The Voice in Speech and Song


Chapter 28—Discernment in Reproof

Message of Truth—If ever a people needed to walk before God as did Enoch, Seventh-day Adventists need to do so now, showing their sincerity by pure words, clean words, words full of sympathy, tenderness, and love. VSS 140.1

There are times when words of reproof and rebuke are called for. Those who are out of the right way must be aroused to see their peril. A message must be given that shall startle them from the lethargy which enchains their senses. Moral renovation must take place, else souls will perish in their sins. Let the message of truth, like a sharp, two-edged sword, cut its way to the heart. Make appeals that will arouse the careless and bring foolish, wandering minds back to God.—Testimonies for the Church 7:155. VSS 140.2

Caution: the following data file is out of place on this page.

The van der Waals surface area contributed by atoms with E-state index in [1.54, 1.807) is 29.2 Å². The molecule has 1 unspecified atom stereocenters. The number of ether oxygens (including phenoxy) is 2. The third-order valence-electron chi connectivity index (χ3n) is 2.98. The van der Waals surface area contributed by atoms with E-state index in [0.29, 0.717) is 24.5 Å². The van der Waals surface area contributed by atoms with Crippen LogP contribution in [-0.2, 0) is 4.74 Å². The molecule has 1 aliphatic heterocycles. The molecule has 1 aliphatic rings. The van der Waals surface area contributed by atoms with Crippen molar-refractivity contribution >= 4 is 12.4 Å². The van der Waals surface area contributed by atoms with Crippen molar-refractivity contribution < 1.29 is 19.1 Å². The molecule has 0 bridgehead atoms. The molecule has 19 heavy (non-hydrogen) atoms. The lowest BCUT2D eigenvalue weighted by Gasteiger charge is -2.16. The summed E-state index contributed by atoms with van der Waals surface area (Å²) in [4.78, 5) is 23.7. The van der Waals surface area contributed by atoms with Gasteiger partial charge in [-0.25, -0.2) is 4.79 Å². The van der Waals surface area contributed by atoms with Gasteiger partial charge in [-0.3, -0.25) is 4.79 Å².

Reproof in Love—In seeking to correct or reform others we should be careful of our words. They will be a savor of life unto life or of death unto death. In giving reproof or counsel, many indulge in sharp, severe speech, words not adapted to heal the wounded soul. By these ill-advised expressions the spirit is chafed, and often the erring ones are stirred to rebellion. All who would advocate the principles of truth need to receive the heavenly oil of love. Under all circumstances reproof should be spoken in love. Then our words will reform but not exasperate. Christ by His Holy Spirit will supply the force and the power. This is His work.—Christ's Object Lessons, 337. VSS 140.3